PS The novel in its English translation goes by the title of Child of our Time. I have simulataneously published a review in French on Accros de Fran├žais.

Sunday, August 10, 2008

My Family and Other Animals - Gerald Durrell (1956)

I like animals. I understand their importance in our ecological system. I even admire and appreciate certain species. But I wouldn't go as far as calling myself a generic animal lover, because frankly there are some whose existence is quite beyond my grasp. Lizards for example, or snakes, or crocodiles...basically the entire gamut of animals that are categorised as reptiles. And thus when I spotted a lizard in class one day I turned into an embarassingly nervous skittish foal who quickly hopped over to the other side of the class and ended up providing much more entertainment than usual to my students...and the very next day I was given a copy of Gerald Durrell's autobiographical My Family and Other Animals.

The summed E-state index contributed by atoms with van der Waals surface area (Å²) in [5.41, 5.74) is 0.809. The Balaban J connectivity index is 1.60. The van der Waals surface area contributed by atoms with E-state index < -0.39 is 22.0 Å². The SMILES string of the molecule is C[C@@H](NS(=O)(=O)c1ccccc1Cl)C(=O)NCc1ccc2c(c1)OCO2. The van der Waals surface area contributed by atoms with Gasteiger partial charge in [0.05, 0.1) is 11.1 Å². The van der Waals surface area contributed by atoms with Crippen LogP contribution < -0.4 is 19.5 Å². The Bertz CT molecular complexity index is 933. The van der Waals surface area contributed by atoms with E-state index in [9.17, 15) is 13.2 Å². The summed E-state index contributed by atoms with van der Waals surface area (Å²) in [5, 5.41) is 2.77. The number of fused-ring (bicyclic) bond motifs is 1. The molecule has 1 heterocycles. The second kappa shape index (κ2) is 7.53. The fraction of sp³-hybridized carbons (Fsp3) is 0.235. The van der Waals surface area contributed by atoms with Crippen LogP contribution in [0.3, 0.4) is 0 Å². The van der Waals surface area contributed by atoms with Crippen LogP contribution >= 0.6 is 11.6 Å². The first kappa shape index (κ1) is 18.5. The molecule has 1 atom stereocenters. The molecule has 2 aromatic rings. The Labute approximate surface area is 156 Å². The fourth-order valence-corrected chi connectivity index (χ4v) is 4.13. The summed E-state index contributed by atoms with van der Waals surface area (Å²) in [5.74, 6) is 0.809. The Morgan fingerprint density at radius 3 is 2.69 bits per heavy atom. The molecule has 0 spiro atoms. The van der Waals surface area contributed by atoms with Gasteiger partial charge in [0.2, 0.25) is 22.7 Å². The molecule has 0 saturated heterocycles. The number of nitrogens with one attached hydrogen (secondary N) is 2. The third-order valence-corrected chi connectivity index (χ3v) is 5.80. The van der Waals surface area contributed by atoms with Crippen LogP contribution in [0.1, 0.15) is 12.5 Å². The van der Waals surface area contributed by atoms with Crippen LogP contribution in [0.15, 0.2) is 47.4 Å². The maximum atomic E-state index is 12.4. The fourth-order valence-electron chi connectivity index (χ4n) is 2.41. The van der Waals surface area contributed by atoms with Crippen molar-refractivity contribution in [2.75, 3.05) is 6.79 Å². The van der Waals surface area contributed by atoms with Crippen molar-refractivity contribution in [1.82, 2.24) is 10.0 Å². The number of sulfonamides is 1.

Skeptical at first, I started reading it not quite sure if I'd like it or even finish it. I did finish it, just a few days later, after having spent a few nights laughing and chuckling in bed at the anecdotes narrated by Durrell about his sejour in the Greek island of Corfu from 1935 - 1939, his colourful family and extended group of friends and above all, his adventures and experiences with animals. Gerald Durrell (younger brother of the far more famous Lawrence Durrell) spent several years in Corfu with his family, where he roamed at liberty in the countryside observing, absorbing, collecting, learning...often appalled and outraged with the latest animal he had decided to adopt, his family mostly supported his love for animals. The novel is full of interesting, entertaining and educating anecdotes that made me view animals in a whole new light. For instance, I would have never thought of a fight between a mantis and a gecko as anything worth watching, but Durrell presents it like a heroic episode between two mighty warriors and I must admit that despite my complete horror and skirmish disgust at the excruciating details provided I was impressed. His presentation of the turtles and their mating ritual tickled me pink, as did his descriptions of the rather aggressive bird they adopted.